India has also made some progress in energy. Political maneuvering is under way to get India acquisition of a second oil bloc in Kazakhstan’s massive Kashagan oilfield. Thought a pipe dream for almost two decades, the Turkmenistan-Afghanistan-Pakistan-India (TAPI) pipeline took solid shape in May 2012, with the signing of gas sale and pricing agreements. Several geopolitical factors enabled the signing– America’s solid support, given the desire to counter Iranian, Russian and Chinese influences and the New Silk Route Strategy for Afghanistan; Pakistan’s crippling energy and economic crisis; India’s need for cheap alternatives to LNG and Turkmenistan’s search for steady buyers for its gas. However, a consortium of companies is yet to be found to finance, build and manage the pipeline. Given the insecure environments and difficult terrain of Afghanistan and Pakistan, this is proving more than difficult. Another initiative is the currently touted ONGC bid to buy ConocoPhillips’ 8.4% stake in the Kashagan oil field.
Money and cultural leverage are two other major limitations on India vis-à-vis China. In terms of economic leverage, India lags behind China in aid, trade as well as purchasing power of oil companies. Indian trade with Central Asia stands at a meager USD 500 million, compared to the USD 29 billion of China, Central Asia’s largest trading partner. Indian aid is miniscule at USD 5.4 million compares to the hundreds of millions given by the Chinese. Majority of Chinese acquisitions in Central Asia have been financed by Chinese oil majors themselves, who are flush with profits, compared to periodically declining profits at India’s ONGC. Culturally, China has a large Uyghur population with deep ties to Central Asia. China’s growth story has also branded it favorably in the minds of Central Asia’s leaders. The Indian Mughal dynasty may have originated in Central Asia but this does not feature heavily on either the Indian or Central Asian psyche. At a Track-II dialogue in New Delhi in 2012, the Kazakh Ambassador spoke repeatedly of the need to “create an attractiveness for India” in the Central Asian mind.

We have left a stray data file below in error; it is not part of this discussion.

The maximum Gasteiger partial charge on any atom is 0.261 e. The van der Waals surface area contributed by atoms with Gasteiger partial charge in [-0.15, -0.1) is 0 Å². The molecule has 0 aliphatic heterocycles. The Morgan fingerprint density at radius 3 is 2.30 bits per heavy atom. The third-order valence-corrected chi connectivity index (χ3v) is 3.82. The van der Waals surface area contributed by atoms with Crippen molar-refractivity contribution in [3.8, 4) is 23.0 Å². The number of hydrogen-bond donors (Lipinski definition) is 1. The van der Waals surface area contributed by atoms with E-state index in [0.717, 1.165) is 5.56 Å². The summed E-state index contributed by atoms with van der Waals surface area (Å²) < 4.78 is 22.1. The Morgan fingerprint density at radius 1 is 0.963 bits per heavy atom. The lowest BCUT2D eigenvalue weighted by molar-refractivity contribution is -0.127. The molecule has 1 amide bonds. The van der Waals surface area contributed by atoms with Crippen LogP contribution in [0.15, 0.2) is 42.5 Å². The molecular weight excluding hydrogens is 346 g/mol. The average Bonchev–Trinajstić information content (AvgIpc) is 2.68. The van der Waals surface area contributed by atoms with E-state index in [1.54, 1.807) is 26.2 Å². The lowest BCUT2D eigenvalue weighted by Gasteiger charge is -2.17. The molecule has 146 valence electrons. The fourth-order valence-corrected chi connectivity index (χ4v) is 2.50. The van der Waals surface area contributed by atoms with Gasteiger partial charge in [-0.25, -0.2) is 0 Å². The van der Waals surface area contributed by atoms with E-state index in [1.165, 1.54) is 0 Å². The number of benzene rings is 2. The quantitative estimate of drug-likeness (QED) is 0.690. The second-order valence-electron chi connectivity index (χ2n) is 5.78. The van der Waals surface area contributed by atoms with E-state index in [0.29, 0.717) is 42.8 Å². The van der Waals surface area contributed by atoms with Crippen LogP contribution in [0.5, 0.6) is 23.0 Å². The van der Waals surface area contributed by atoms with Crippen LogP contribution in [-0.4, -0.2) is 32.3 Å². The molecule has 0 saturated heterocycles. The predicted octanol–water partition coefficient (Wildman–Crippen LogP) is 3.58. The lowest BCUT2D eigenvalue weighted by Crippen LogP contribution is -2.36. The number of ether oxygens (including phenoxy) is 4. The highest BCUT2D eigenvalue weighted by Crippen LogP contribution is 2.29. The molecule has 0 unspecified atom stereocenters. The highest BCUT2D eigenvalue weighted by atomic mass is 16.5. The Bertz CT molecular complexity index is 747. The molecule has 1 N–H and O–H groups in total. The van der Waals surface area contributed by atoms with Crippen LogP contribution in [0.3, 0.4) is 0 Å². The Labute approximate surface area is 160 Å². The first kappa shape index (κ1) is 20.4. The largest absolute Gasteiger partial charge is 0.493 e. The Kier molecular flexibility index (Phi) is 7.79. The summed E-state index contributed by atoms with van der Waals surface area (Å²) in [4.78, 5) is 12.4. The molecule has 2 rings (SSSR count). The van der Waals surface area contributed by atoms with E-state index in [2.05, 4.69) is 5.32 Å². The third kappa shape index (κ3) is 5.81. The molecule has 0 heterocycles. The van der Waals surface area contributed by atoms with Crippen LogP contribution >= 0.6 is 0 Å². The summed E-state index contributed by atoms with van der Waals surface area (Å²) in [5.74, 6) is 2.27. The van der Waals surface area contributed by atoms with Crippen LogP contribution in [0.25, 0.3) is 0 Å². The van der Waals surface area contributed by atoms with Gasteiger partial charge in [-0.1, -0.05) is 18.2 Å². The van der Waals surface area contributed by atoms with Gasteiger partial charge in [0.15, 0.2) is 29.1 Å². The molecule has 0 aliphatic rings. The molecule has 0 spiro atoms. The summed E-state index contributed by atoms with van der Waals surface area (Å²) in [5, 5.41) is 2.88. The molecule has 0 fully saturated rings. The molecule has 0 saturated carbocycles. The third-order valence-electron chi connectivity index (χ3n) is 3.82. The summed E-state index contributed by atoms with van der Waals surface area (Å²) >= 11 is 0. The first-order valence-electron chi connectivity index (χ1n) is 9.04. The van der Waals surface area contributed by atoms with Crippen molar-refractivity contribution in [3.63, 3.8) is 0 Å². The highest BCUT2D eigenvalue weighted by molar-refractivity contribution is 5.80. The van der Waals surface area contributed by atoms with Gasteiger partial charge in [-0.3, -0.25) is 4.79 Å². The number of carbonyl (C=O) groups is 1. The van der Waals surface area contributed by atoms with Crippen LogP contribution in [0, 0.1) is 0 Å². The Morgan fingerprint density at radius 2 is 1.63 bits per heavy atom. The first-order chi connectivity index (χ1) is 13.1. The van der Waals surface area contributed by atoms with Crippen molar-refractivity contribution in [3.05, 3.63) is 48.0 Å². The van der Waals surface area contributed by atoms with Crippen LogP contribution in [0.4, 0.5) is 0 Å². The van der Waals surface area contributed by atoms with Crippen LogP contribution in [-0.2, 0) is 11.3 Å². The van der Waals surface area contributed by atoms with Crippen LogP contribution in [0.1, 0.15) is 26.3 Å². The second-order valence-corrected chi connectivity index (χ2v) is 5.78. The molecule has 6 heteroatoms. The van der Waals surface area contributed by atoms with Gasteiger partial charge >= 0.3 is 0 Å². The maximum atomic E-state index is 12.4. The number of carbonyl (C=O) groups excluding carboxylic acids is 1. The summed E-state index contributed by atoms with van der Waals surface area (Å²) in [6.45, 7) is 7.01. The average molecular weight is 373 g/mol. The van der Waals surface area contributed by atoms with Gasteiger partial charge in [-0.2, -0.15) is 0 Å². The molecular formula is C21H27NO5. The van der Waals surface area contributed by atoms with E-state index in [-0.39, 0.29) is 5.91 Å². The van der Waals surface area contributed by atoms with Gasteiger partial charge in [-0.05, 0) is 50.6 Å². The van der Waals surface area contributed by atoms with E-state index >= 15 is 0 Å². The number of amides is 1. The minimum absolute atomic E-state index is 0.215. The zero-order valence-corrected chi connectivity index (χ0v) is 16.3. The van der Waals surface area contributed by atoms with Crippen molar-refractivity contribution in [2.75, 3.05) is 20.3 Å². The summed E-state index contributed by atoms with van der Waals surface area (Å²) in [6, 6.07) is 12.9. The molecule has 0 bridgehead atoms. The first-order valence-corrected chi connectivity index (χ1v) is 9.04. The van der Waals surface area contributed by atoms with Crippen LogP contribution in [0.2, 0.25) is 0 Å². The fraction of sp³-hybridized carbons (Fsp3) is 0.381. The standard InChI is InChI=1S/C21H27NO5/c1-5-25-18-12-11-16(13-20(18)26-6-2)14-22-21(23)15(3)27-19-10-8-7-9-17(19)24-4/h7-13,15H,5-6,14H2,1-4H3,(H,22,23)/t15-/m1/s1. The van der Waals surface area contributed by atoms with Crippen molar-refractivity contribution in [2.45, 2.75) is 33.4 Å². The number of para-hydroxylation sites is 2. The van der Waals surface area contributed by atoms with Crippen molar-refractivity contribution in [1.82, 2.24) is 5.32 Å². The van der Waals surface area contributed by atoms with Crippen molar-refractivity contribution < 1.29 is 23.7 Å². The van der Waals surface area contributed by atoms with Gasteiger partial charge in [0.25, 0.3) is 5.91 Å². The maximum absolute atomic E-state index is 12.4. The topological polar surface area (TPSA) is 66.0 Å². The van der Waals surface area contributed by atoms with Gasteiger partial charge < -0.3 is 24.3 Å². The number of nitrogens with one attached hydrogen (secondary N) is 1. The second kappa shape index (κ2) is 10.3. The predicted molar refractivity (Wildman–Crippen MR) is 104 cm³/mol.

The constraints on India warrant quite a different approach from the one being employed by China. Promisingly, an intelligent strategy is slowly developing which is focused on building economic and cultural leverage. It should translate into greater energy gains for India in the future. India’s ties with Kazakhstan, Uzbekistan and Tajikistan have been upgraded to the level of strategic partnerships. In June 2012, the Indian Ministry of External Affairs (MEA) launched a revamped “Connect Central Asia” policy, largely a soft power offensive, focused on increasing connectivity with Central Asia and rebranding India in the Central Asian psyche. Innovatively, the MEA has focused on air connectivity to increase trade and people-to-people exchanges, by opening up 14 flights per week to operate to Central Asia countries. As for rebranding India, the MEA has taken a path of “IT diplomacy” and launched flagship projects to highlight India’s technological prowess in the region – setting up an “E-Network” connecting the entire region to deliver e-education and telemedicine, as well as IT training centers and universities.
India’s focus is to build a “development partnership” in the region, not focused on extracting resources but on developing human capital. While a clever long-term strategy that might later translate into bigger gains in trade and energy, its effectiveness remains to be seen.
Tanvi Ratna is a student of International Relations at the Lee Kuan Yew School of Public Policy and Georgetown University. She has worked previously with the Indian Ministry of External Affairs and the United States House of Representatives Committee on Foreign Affairs.